When my friend Daniel Ralefeta, Chairman of "Rise Above Aviators, glider and RC pilot invited me to join them at Pretoria Radio Flyers' (PRF) lovely premises for a day of Electric Ducted Fan (EDF) flying I jumped at the opportunity.
PRF was established in 1964 and after several relocations in the past due to growth and expansion is now situated next to the R50 in Pretoria East just past Rietvlei Nature Reserve.
It rained when I left Johannesburg and did most of the way clearing somewhat when I arrived just after 09.00. The weather for most of the day was to say the least definitely not made for photography. The atmosphere, sense of camaraderie and loads of aircraft already there more than made up for it.
A ducted fan is an air moving arrangement whereby a mechanical fan, which is a type of propeller, is mounted within a cylindrical shroud or duct. The duct reduces losses in thrust from the tips of the propeller blades, and varying the cross-section of the duct allows the designer to advantageously affect the velocity and pressure of the airflow according to Bernoulli's principle.
In some cases, a shrouded rotor can be 94% more efficient than an open rotor. The improved performance is mainly because the outward flow is less contracted and thus carries more kinetic energy.
Among model aircraft hobbyists, the ducted fan is popular with builders of high-performance radio-controlled model aircraft. Internal-combustion glow engines combined with ducted-fan units were the first achievable means of modeling a scaled-size jet aircraft. Despite the introduction of model-scale turbojet engines, electric-powered ducted fans remain popular on smaller, lower-cost model aircraft.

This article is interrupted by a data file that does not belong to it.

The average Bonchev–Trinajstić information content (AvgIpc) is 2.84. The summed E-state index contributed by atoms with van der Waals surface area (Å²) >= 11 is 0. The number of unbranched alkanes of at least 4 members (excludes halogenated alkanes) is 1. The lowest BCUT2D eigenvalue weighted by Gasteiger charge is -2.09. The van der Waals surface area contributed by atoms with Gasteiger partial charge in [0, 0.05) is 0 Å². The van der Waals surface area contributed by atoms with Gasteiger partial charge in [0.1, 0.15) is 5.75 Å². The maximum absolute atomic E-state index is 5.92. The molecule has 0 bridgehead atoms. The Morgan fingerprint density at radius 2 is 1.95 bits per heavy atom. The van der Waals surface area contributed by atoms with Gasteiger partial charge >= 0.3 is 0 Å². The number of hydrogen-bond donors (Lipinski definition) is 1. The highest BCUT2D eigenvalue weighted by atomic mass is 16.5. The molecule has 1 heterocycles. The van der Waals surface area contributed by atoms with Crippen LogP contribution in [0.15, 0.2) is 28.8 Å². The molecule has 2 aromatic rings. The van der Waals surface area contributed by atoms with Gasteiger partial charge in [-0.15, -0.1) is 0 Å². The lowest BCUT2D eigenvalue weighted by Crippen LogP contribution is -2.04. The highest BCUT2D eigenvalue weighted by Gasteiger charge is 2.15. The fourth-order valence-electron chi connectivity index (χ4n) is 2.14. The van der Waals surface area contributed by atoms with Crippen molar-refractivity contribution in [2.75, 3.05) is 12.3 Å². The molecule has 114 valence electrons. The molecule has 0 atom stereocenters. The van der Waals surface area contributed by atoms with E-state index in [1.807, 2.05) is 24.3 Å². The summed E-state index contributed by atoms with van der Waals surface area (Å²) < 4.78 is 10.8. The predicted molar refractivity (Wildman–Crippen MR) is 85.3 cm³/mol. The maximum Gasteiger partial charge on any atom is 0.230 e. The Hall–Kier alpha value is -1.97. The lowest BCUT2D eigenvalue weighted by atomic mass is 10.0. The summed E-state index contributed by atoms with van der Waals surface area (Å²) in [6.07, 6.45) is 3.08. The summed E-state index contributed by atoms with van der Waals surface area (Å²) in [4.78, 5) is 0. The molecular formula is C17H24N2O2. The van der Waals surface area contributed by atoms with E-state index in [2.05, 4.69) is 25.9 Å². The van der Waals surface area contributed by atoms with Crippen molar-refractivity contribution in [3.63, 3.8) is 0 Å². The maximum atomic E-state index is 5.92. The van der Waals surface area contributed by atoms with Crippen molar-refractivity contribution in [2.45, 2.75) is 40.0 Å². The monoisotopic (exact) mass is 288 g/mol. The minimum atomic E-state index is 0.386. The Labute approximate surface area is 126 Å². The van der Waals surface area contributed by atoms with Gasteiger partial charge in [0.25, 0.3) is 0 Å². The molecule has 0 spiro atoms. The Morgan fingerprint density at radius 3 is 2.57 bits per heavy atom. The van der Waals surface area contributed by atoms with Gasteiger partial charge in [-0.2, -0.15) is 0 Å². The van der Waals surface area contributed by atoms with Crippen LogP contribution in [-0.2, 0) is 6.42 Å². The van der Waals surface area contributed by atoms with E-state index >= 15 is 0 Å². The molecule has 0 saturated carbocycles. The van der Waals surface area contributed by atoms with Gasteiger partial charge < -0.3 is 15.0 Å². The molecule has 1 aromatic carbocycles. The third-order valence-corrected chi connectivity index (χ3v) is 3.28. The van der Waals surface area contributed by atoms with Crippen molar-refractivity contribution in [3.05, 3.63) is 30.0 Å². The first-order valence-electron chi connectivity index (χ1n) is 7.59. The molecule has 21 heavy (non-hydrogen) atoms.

EDF engine sizes are classified according the diameter of the duct or shroud in which the fan is placed. Sizes range from 30 mm to 120 mm.
Left to right: Emil Henrico, Daniel Ralefeta and Allen de Klerk with 80mm Freewing L39s
Roland Suhmuller 70mm Freewing Yak 130….........Emil Henrico and Mark Coetzee 90mm Freewing F22
Len de Villiers Freewing T-45
Dirk vd Bank, Freewing L39 and Christo Barkhuizen, Freewing Avanti S
Left to right: Allen de Klerk, L39, Bruce Bullock, Avanti S and Daniel Ralefeta, L39
Emil Enrico, L39............Pierre du Plessis, F4
Brian Currie, Freewing Sabre F86
Allen de Klerk, Freewing L39……......Emil Henrico and Mark Coetzee, F22
Left to right: Daniel Ralefeta, L39, Pierre du Plessis, Freewing AL37 and Emil Henrico, L39
Pierre du Plessis with his AL37
More than twenty pilots flying more than fifty plus EDFs attended the fly-in, the first of its kind.
Military types, as was to be expected dominated
Emil Enrico with his A4.......... Daniel Ralefeta with his 737
Scaled versions of real aircraft varies from tiny to very large.
Two turbine jets joined on Saturday, a large scale Viperjet and a L39
Modern RC aircraft are moulded from styrofoam, colloquially known as foamies. Mass produced, affordable and also surprisingly rugged, foamies today dominate the RC market and EDF's are no exception. An ultra-light material, Styrofoam offers unsurpassed power to weight ratios and some of the aircraft that flew on Saturday were capable of doing 320km/h (200mph).
All Radio-Controlled aircraft activities are controlled by the South Africa Model Aircraft Association (SAMAA). The association consists of various Special Interest Groups (SIG). Although not a special interest group, EDF pilots are a close-knit community, freely sharing advice and assisting each other where necessary.
EDFs are a reasonably affordable way to fly a jet, albeit a radio control version. Kits starts at about R5000.00, excluding radios and batteries. Budget for about R8500.00 and you too can join in the fun.